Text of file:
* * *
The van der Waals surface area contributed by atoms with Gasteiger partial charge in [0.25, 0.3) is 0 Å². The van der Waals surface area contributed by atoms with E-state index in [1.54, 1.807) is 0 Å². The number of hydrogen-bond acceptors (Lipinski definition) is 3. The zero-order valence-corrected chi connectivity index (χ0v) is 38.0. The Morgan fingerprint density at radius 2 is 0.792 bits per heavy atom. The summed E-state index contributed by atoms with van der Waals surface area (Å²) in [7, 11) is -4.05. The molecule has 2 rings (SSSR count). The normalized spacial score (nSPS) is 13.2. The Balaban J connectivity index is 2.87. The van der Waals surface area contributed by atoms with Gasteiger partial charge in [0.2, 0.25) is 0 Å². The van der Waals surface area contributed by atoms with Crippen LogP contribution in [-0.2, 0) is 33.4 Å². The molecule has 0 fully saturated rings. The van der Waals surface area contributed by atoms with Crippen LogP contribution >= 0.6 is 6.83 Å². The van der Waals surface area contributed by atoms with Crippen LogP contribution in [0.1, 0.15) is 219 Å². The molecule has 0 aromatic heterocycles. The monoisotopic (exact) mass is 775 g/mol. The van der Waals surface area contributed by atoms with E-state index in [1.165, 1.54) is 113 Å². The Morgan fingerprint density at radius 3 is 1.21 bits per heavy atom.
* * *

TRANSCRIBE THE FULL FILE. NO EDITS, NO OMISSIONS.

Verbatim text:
The van der Waals surface area contributed by atoms with Gasteiger partial charge in [0.25, 0.3) is 0 Å². The van der Waals surface area contributed by atoms with E-state index in [1.54, 1.807) is 0 Å². The number of hydrogen-bond acceptors (Lipinski definition) is 3. The zero-order valence-corrected chi connectivity index (χ0v) is 38.0. The Morgan fingerprint density at radius 2 is 0.792 bits per heavy atom. The summed E-state index contributed by atoms with van der Waals surface area (Å²) in [7, 11) is -4.05. The molecule has 2 rings (SSSR count). The normalized spacial score (nSPS) is 13.2. The Balaban J connectivity index is 2.87. The van der Waals surface area contributed by atoms with Gasteiger partial charge in [0.2, 0.25) is 0 Å². The van der Waals surface area contributed by atoms with Crippen LogP contribution in [-0.2, 0) is 33.4 Å². The molecule has 0 fully saturated rings. The van der Waals surface area contributed by atoms with Crippen LogP contribution >= 0.6 is 6.83 Å². The van der Waals surface area contributed by atoms with Crippen LogP contribution in [0.1, 0.15) is 219 Å². The molecule has 0 aromatic heterocycles. The monoisotopic (exact) mass is 775 g/mol. The van der Waals surface area contributed by atoms with E-state index in [1.165, 1.54) is 113 Å². The Morgan fingerprint density at radius 3 is 1.21 bits per heavy atom.